Date of Award


Degree Name



Public Health


Joe Tomaka


The present study directly examined whether proximity to ongoing violence might lead to symptoms of Post-Traumatic Stress Disorder (PTSD) in a sample of students attending a border university less than a mile from the US Mexico border. Exposure to violence is a common cause of PTSD symptomology. Prior research in the region suggests that ongoing traumatic stress due to the violence in Juarez is associated with increased PTSD symptomology. Because coping skills are thought to protect individuals from PTSD the Transactional Model of Stress and Coping (Lazarus & Folkman, 1984) guided the study. The purpose of this study was to examine the relationship between proximity to violence in Juarez and PTSD symptoms in a sample of college students (N = 244) attending a border university with large Hispanic enrollment. Secondarily, this study examined the role of coping strategies in mediating this relationship. In addition to assessing proximity to violence in Juarez, the present study also assessed how people were coping with stress in their lives. Proximity to violence, as expected, positively correlated with PTSD symptoms. The best model fit to the study data was one in which avoidance coping was represented as a latent variable underlying the use of specific coping strategies, and proximity to violence was represented as a latent variable underlying proximity items. Using this model allowed us to account for 34% of the variance in PTSD symptoms in this sample. Results from this study are another example of how experiencing community violence and/or having close friends and family who are affected by violence may be associated with increased PTSD symptoms. Implications for future research and programs are discussed.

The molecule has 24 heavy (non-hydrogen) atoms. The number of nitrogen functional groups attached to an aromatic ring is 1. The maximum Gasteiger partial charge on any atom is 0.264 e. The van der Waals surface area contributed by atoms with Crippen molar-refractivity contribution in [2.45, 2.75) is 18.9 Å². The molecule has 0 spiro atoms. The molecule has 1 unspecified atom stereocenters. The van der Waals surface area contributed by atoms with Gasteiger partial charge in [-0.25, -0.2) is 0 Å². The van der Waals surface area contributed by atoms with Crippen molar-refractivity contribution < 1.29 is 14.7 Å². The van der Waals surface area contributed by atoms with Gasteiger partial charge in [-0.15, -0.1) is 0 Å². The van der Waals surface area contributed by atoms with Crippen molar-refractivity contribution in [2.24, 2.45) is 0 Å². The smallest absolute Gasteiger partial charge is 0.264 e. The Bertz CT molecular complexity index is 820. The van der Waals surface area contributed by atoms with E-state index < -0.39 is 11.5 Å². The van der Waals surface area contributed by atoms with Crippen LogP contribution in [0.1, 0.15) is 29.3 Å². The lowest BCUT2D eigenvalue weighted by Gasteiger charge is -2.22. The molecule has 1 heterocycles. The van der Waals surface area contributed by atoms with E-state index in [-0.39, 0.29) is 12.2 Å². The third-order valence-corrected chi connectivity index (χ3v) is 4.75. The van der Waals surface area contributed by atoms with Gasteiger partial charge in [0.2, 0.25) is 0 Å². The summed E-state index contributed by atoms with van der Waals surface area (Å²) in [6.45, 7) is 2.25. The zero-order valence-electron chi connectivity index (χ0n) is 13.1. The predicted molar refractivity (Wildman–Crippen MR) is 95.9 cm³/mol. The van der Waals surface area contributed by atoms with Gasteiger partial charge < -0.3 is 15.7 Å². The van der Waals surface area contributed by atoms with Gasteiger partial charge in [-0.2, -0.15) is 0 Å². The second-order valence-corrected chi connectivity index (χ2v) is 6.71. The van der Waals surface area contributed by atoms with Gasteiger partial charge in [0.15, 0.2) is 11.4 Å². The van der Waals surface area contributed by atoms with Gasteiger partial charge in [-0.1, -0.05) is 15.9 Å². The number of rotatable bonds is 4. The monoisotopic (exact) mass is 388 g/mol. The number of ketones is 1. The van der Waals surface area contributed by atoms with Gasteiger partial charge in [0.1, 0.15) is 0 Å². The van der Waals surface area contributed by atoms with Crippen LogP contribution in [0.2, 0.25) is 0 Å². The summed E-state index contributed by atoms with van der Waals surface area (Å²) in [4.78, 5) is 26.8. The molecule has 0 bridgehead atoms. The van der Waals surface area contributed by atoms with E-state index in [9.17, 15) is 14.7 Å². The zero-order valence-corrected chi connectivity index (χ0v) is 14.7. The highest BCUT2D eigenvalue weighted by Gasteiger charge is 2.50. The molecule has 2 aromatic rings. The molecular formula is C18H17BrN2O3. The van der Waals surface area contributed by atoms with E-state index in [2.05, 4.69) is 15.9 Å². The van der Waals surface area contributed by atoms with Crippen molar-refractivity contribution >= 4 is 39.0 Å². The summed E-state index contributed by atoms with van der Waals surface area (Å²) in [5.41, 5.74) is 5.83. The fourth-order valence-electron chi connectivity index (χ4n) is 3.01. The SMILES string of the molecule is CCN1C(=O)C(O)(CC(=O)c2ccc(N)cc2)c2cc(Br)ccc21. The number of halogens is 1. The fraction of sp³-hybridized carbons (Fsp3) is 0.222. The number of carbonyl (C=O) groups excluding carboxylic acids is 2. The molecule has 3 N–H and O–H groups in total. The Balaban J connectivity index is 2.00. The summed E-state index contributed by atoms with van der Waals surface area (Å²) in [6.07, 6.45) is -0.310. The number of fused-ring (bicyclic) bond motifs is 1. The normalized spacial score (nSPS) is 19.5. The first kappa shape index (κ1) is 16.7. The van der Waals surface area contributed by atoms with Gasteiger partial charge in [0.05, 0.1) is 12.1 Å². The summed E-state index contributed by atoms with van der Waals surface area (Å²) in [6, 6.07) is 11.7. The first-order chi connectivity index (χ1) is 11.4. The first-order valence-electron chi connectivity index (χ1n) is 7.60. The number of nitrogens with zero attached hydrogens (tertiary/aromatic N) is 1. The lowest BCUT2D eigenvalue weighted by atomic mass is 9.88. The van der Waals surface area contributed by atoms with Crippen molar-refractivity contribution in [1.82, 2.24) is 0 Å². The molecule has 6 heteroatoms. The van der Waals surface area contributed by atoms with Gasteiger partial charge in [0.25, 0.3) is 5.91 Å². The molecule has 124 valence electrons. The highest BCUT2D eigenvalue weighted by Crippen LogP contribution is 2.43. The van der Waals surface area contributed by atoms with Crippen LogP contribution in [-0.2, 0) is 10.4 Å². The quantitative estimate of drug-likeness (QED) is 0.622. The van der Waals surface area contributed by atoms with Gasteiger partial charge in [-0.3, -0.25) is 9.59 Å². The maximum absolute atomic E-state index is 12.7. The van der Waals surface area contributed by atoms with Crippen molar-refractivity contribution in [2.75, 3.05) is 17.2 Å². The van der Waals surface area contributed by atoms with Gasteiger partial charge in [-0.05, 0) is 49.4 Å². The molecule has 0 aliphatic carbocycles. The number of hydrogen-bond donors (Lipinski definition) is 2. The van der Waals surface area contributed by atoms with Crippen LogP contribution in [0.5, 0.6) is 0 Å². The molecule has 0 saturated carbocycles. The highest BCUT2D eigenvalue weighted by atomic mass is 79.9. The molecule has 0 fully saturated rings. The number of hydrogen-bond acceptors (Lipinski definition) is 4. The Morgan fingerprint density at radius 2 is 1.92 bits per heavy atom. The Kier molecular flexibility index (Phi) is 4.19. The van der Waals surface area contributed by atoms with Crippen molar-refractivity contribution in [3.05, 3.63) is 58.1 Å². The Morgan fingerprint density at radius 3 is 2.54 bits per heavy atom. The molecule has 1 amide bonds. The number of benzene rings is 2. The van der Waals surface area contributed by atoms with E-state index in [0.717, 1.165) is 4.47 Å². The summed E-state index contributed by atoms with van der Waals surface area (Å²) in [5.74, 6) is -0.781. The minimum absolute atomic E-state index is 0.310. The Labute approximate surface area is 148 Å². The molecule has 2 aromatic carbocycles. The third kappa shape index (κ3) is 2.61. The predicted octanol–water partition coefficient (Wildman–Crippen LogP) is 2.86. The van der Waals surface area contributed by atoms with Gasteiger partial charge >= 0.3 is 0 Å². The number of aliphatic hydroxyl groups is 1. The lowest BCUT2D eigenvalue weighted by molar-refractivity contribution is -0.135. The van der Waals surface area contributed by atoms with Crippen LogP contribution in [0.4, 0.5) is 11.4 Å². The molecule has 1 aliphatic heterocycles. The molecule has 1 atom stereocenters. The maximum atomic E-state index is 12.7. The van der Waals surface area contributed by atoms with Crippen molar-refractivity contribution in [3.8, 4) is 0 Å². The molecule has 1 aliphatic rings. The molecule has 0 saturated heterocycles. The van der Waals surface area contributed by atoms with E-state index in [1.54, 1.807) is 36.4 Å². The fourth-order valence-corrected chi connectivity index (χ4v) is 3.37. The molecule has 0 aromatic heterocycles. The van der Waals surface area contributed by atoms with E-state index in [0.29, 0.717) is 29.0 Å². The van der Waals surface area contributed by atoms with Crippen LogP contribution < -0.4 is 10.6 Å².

Received from ProQuest

File Size

50 pages

File Format


Rights Holder

Francis Javier Reyes